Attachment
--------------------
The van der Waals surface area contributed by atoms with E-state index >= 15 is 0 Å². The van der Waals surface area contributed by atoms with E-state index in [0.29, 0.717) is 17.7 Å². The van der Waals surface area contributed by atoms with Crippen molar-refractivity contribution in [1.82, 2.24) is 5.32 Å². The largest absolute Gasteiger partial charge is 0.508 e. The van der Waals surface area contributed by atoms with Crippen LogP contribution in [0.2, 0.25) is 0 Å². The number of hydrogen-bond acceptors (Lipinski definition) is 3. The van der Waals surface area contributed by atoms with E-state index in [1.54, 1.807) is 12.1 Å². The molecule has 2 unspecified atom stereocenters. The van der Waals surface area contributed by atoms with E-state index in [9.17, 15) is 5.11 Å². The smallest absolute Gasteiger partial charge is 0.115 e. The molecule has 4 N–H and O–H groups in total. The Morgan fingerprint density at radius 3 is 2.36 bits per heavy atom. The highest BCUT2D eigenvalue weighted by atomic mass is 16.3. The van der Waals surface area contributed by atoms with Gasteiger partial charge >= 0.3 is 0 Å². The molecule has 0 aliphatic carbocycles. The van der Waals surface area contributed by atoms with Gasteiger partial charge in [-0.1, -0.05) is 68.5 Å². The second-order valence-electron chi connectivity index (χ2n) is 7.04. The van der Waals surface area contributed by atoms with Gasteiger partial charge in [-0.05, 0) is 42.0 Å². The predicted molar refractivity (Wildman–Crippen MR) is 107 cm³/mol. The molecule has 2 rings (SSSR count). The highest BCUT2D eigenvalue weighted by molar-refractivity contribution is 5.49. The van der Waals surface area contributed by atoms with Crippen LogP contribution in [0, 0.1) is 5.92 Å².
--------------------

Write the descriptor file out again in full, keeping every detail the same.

The van der Waals surface area contributed by atoms with E-state index >= 15 is 0 Å². The van der Waals surface area contributed by atoms with E-state index in [0.29, 0.717) is 17.7 Å². The van der Waals surface area contributed by atoms with Crippen molar-refractivity contribution in [1.82, 2.24) is 5.32 Å². The largest absolute Gasteiger partial charge is 0.508 e. The van der Waals surface area contributed by atoms with Crippen LogP contribution in [0.2, 0.25) is 0 Å². The number of hydrogen-bond acceptors (Lipinski definition) is 3. The van der Waals surface area contributed by atoms with E-state index in [1.54, 1.807) is 12.1 Å². The molecule has 2 unspecified atom stereocenters. The van der Waals surface area contributed by atoms with E-state index in [9.17, 15) is 5.11 Å². The smallest absolute Gasteiger partial charge is 0.115 e. The molecule has 4 N–H and O–H groups in total. The Morgan fingerprint density at radius 3 is 2.36 bits per heavy atom. The highest BCUT2D eigenvalue weighted by atomic mass is 16.3. The van der Waals surface area contributed by atoms with Gasteiger partial charge >= 0.3 is 0 Å². The molecule has 0 aliphatic carbocycles. The van der Waals surface area contributed by atoms with Gasteiger partial charge in [-0.1, -0.05) is 68.5 Å². The second-order valence-electron chi connectivity index (χ2n) is 7.04. The van der Waals surface area contributed by atoms with Gasteiger partial charge in [-0.05, 0) is 42.0 Å². The predicted molar refractivity (Wildman–Crippen MR) is 107 cm³/mol. The molecule has 2 rings (SSSR count). The highest BCUT2D eigenvalue weighted by molar-refractivity contribution is 5.49. The van der Waals surface area contributed by atoms with Crippen LogP contribution in [0, 0.1) is 5.92 Å².